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Advocates request TPS for African migrants

Rights organizations lobby congress and Biden for change

Tanisha Bhat
Advocates request TPS for African migrants
Advocates hold signs demanding TPS for immigrants from different African countries. PHOTO: FWD.US

Immigration advocates are calling on the Biden administration to grant or extend temporary protected status to migrants from seven African countries experiencing ongoing terrorism, civil war, military-sponsored violence and intercommunal violence.

Those countries include Cameroon, Mali, Mauritania, the Democratic Republic of Congo, Nigeria, South Sudan and Sudan. The Census Bureau estimates 2.3% of the U.S. population reports descending from countries in sub-Saharan Africa, including 425,000 people from Nigeria and 62,000 from Sudan.

Created in 1990 by Congress, temporary protective status (TPS) allows migrants from countries with unsafe conditions due to war, natural disasters or other temporary conditions to reside and work legally in the United States for 18 months. They are not considered permanent residents or U.S. citizens, however, even though some grantees may have lived in the country for more than 20 years.

African immigrants’ rights organizations have held news conferences, lobbied Congress, written letters to Biden, Secretary of State Anthony Blinken and homeland security officials, and briefed Congressional Black Caucus members about the conditions in these countries and the need for congressional action in support of migrants.

Diana Konaté is the national policy director for African Communities Together — a nonprofit for African immigrants that provides legal services and advocacy at all levels of government in Philadelphia, New York City and Washington, D.C. She said her organization is working to extend temporary status to migrants from Sudan, South Sudan and Cameroon after it expires in the upcoming months and also to secure the status for migrants from other African countries.

“Our view is that the African continent itself tends to have some of the highest humanitarian needs globally. And unfortunately, what we see when people come to the U.S. and apply for asylum, is that a large number of those people will be denied because the eligibility criteria for asylum is so narrow. And so TPS is a way to protect people who are coming from countries that are experiencing very dangerous conditions,” Konaté said.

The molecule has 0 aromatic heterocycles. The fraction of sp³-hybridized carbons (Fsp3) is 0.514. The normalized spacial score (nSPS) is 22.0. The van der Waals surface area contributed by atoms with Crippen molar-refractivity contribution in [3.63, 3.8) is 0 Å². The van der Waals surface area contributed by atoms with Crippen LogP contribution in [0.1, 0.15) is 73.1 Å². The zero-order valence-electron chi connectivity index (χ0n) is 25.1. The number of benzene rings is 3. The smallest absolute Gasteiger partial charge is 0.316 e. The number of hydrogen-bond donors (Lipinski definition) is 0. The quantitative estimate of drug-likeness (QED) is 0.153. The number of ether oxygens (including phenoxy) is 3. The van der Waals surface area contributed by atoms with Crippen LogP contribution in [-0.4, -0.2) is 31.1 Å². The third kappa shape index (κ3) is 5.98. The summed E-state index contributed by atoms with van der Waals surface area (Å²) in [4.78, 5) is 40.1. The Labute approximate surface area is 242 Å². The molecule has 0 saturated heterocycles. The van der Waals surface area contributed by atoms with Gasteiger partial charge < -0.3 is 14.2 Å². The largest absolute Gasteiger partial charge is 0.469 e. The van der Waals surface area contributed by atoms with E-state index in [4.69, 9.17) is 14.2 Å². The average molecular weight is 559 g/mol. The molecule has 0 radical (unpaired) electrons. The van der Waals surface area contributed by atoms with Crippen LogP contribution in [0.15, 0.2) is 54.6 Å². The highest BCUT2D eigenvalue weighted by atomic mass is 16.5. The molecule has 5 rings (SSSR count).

The Democratic Republic of Congo does not have the designation, she added, even though 10,000 of the 13,000 African refugees that were resettled in the last fiscal year were from there.

“We are asking the administration to really step up. We’ve been pleased with the fact that they’ve been more willing to protect people using TPS, but we still think that a lot needs to be done,” Konaté said.

Africans fleeing violence in their countries are often either internally displaced within their own countries or flee to neighboring countries before they are able to come to the United States.

Daniel Tse, founder of the Cameroon Advocacy Network, speaking at a TPS press conference. PHOTO: FWD.US

Daniel Tse is the founder of the Cameroon Advocacy Network — a human rights organization that advocates for and supports Cameroonians who are already in the United States. He said there is a double standard when it comes to granting TPS for African immigrants.

“Black immigrants have a tendency of being detained for long periods of time or being placed at a higher standard when it comes to reviewing the applications for whatever form of immigration relief they are applying for,” Tse said.

While the U.S. acted quickly to help Ukrainian migrants fleeing the war, he added, they were reluctant to do so for others.

“So these people were fleeing similar conditions. Afghans fleeing the Taliban, Ukrainians fleeing Russians. Haitians were fleeing gang violence that’s within the country. Cameroonians were fleeing civil unrest. And all of them were seeking safety in the United States, but they are received differently,” Tse said.

Konaté said that it took the U.S. eight days to grant TPS to Ukrainian migrants, but when her organization asked for the status for African migrants, they were met with red tape and resistance.

“The U.S. government came up with a Uniting Ukraine program that allowed 100,000 Ukrainians to come to the U.S. under humanitarian parole. The [2023] war in Sudan, on the other hand, has been ongoing for eight weeks, and we still haven’t heard anything about any kind of humanitarian parole for Sudanese who are similarly fleeing for their lives because of war in their country,” she said.

One of the biggest challenges Tse said his organization has faced is the reluctance of government officials to acknowledge publicly the conflicts currently going on in these countries. The U.S. government even placed travel advisories on Cameroon for diplomats and citizens traveling there, he noted, but it did not offer humanitarian support for Cameroonians.

“They recognize that there’s danger going on in that country just by issuing that travel advisory,” he said. “We did show documentation that shows this ongoing conflict, but then there’s some form of reluctance by the administration to move forward with designating this country for TPS. You ask yourself why, and, honestly, it’s just because it is a Black country.”

African migrants, immigration, TPS
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